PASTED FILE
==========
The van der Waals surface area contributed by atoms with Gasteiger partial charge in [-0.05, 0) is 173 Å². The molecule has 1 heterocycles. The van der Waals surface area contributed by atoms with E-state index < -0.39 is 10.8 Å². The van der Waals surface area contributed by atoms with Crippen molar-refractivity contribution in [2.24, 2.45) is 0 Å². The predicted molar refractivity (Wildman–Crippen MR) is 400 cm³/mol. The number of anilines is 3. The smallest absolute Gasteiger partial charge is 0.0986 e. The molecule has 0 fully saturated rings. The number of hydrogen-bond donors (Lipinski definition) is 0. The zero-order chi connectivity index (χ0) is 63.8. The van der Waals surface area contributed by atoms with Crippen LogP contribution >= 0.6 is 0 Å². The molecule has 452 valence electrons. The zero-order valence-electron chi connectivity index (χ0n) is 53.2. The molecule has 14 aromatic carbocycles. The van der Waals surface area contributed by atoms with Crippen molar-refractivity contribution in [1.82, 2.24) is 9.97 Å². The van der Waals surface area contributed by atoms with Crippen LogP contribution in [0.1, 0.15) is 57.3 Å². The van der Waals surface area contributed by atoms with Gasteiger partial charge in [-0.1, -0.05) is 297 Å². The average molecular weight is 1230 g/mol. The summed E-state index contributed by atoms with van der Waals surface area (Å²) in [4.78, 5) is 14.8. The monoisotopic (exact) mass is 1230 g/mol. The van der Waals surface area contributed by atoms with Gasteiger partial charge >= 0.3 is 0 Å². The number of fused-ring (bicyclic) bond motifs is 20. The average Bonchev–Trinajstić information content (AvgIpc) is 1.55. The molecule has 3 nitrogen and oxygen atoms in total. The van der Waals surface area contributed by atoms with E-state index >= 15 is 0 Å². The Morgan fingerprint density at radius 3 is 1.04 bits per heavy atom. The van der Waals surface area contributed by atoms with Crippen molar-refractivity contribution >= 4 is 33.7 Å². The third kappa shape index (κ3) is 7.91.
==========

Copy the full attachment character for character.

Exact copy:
The van der Waals surface area contributed by atoms with Gasteiger partial charge in [-0.05, 0) is 173 Å². The molecule has 1 heterocycles. The van der Waals surface area contributed by atoms with E-state index < -0.39 is 10.8 Å². The van der Waals surface area contributed by atoms with Crippen molar-refractivity contribution in [2.24, 2.45) is 0 Å². The predicted molar refractivity (Wildman–Crippen MR) is 400 cm³/mol. The number of anilines is 3. The smallest absolute Gasteiger partial charge is 0.0986 e. The molecule has 0 fully saturated rings. The number of hydrogen-bond donors (Lipinski definition) is 0. The zero-order chi connectivity index (χ0) is 63.8. The van der Waals surface area contributed by atoms with Crippen LogP contribution >= 0.6 is 0 Å². The molecule has 452 valence electrons. The zero-order valence-electron chi connectivity index (χ0n) is 53.2. The molecule has 14 aromatic carbocycles. The van der Waals surface area contributed by atoms with Crippen molar-refractivity contribution in [1.82, 2.24) is 9.97 Å². The van der Waals surface area contributed by atoms with Crippen LogP contribution in [0.1, 0.15) is 57.3 Å². The van der Waals surface area contributed by atoms with Gasteiger partial charge in [-0.1, -0.05) is 297 Å². The average molecular weight is 1230 g/mol. The summed E-state index contributed by atoms with van der Waals surface area (Å²) in [4.78, 5) is 14.8. The monoisotopic (exact) mass is 1230 g/mol. The van der Waals surface area contributed by atoms with Gasteiger partial charge >= 0.3 is 0 Å². The number of fused-ring (bicyclic) bond motifs is 20. The average Bonchev–Trinajstić information content (AvgIpc) is 1.55. The molecule has 3 nitrogen and oxygen atoms in total. The van der Waals surface area contributed by atoms with E-state index >= 15 is 0 Å². The Morgan fingerprint density at radius 3 is 1.04 bits per heavy atom. The van der Waals surface area contributed by atoms with Crippen molar-refractivity contribution >= 4 is 33.7 Å². The third kappa shape index (κ3) is 7.91.